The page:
origin: Embassy Bishkek
Classified By: Ambassador Tatiana C. Gfoeller, Reasons 1.4 (b) and (d).
¶1. (S) Summary: During a friendly lunch at the Ambassador's residence, Oksana Malevanaya, the Head of the Presidential Secretariat, broached the topic of Medet Sadyrkulov's death. She said that he was her husband, soul mate and the father of her youngest child, and that she could not have continued working for the Kyrgyz government had she believed it had killed him. With apparently deep emotion, she described the reasoning that led her to believe Sadyrkulov's death was indeed an accident. She observed that the Kyrgyz Security Services are simply "too stupid" to have been capable of assassinating him. She also claimed that leading up to and following his resignation, Sadyrkulov had been talking with the opposition through Valentin Bogatyrov and Sergei Slepchenko, but that he had never wavered in his loyalty to President Bakiyev. End Summary.
¶2. (C) The Ambassador hosted Oksana Malevanaya, the Head of the Presidential Secretariat, for a lunch at her residence on February 3. The discussion was friendly, and covered several topics, including pressing for a visit by Secretary Clinton, the future of the Drug Control Agency, and the abolishment of the Ministry of Defense. The tenor of the discussion changed, however, when Malevanaya introduced the topic of Medet Sadyrkulov, and described her perspective on his political activities and the nature of his death. This is the second part of a two-part cable (ref A).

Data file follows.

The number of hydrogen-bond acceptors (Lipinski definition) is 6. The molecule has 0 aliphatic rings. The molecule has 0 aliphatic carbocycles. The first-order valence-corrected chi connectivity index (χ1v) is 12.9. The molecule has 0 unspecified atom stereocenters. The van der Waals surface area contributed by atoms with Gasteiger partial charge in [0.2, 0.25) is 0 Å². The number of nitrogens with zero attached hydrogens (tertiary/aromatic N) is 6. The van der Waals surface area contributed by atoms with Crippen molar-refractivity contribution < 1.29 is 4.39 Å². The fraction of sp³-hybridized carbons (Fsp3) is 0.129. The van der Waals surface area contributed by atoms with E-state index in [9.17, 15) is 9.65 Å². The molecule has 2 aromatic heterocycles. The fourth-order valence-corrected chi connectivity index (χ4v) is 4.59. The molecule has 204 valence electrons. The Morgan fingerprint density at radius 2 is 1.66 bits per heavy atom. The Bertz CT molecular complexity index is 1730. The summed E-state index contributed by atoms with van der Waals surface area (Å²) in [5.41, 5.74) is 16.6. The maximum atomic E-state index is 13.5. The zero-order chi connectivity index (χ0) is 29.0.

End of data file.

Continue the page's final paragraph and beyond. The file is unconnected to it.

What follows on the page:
A Tragic Accident?
¶3. (S) After about an hour of discussion, the tenor of the meeting changed dramatically when Malevanaya introduced the subject of the death of Medet Sadyrkulov. Visibly trembling, and with her eyes filling with tears, she said that Sadyrkulov had been her husband, her "soul mate," and the father of her youngest child. She said that she is tormented by people who ask how she can continue to work for the government that killed him. The answer to that, she said passionately, was that the Bakiyev Government did not kill him. She said that she is very familiar with the capabilities of the Kyrgyz Security Service (SNB), and they are simply "too stupid" to be able to carry out a complex assassination. Also, she said, on the day Sadyrkulov died, he had telephoned her and told her that he himself was uncertain about when he would be traveling back from Almaty. Therefore, she reasoned, it would have been impossible to ambush him.
¶4. (S) Continuing, she said that she has seen "18 different autopsy reports," none of which indicate that the people in the car were shot before they died. Sadyrkulov's body was almost completely incinerated, but it was clear from reports that Sergei Slepchenko had been alive when he burned. She also said that the location of the car was not as suspicious as it seemed: Twelve Chimneys Gorge was one of Sadyrkulov's favorite spots, and he often went there to walk around. In short, Malevanaya believed the official story that their deaths were an accident was true: The car was hit from behind, and a fire quickly ignited the interior upholstery. Fumes from the upholstery incapacitated the men, and they subsequently asphyxiated or burned to death.